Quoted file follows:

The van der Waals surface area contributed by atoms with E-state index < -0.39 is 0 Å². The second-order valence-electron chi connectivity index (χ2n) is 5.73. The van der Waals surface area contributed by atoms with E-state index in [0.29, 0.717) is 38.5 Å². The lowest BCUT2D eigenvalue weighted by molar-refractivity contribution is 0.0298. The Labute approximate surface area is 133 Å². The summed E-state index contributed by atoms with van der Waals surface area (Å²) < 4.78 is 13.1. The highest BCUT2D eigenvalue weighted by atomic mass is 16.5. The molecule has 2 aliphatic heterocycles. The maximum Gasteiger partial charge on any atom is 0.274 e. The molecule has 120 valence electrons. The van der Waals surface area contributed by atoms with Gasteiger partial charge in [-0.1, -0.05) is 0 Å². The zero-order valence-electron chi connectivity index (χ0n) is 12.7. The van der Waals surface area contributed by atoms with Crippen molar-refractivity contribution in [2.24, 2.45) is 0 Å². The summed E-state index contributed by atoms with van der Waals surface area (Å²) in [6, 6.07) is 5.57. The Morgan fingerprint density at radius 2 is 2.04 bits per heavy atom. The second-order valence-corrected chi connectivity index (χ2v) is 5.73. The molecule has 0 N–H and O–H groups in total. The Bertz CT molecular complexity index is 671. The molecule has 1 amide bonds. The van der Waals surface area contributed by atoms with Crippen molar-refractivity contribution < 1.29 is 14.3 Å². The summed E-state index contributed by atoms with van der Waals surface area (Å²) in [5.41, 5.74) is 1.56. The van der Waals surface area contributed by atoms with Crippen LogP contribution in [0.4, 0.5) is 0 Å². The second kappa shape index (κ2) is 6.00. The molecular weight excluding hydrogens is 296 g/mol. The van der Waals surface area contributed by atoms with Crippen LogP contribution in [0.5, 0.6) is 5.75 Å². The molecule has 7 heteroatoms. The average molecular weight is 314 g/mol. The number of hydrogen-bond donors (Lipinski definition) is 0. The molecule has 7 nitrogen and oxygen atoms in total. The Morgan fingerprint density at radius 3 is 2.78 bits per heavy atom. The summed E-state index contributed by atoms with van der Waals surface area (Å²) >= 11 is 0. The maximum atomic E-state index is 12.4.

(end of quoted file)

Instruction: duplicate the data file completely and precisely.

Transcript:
The van der Waals surface area contributed by atoms with E-state index < -0.39 is 0 Å². The second-order valence-electron chi connectivity index (χ2n) is 5.73. The van der Waals surface area contributed by atoms with E-state index in [0.29, 0.717) is 38.5 Å². The lowest BCUT2D eigenvalue weighted by molar-refractivity contribution is 0.0298. The Labute approximate surface area is 133 Å². The summed E-state index contributed by atoms with van der Waals surface area (Å²) < 4.78 is 13.1. The highest BCUT2D eigenvalue weighted by atomic mass is 16.5. The molecule has 2 aliphatic heterocycles. The maximum Gasteiger partial charge on any atom is 0.274 e. The molecule has 120 valence electrons. The van der Waals surface area contributed by atoms with Gasteiger partial charge in [-0.1, -0.05) is 0 Å². The zero-order valence-electron chi connectivity index (χ0n) is 12.7. The van der Waals surface area contributed by atoms with Crippen molar-refractivity contribution in [2.24, 2.45) is 0 Å². The summed E-state index contributed by atoms with van der Waals surface area (Å²) in [6, 6.07) is 5.57. The Morgan fingerprint density at radius 2 is 2.04 bits per heavy atom. The second-order valence-corrected chi connectivity index (χ2v) is 5.73. The molecule has 0 N–H and O–H groups in total. The Bertz CT molecular complexity index is 671. The molecule has 1 amide bonds. The van der Waals surface area contributed by atoms with Crippen molar-refractivity contribution < 1.29 is 14.3 Å². The summed E-state index contributed by atoms with van der Waals surface area (Å²) in [5.41, 5.74) is 1.56. The van der Waals surface area contributed by atoms with Crippen LogP contribution in [0.4, 0.5) is 0 Å². The second kappa shape index (κ2) is 6.00. The molecular weight excluding hydrogens is 296 g/mol. The van der Waals surface area contributed by atoms with Crippen LogP contribution in [0.5, 0.6) is 5.75 Å². The molecule has 7 heteroatoms. The average molecular weight is 314 g/mol. The number of hydrogen-bond donors (Lipinski definition) is 0. The molecule has 7 nitrogen and oxygen atoms in total. The Morgan fingerprint density at radius 3 is 2.78 bits per heavy atom. The summed E-state index contributed by atoms with van der Waals surface area (Å²) >= 11 is 0. The maximum atomic E-state index is 12.4.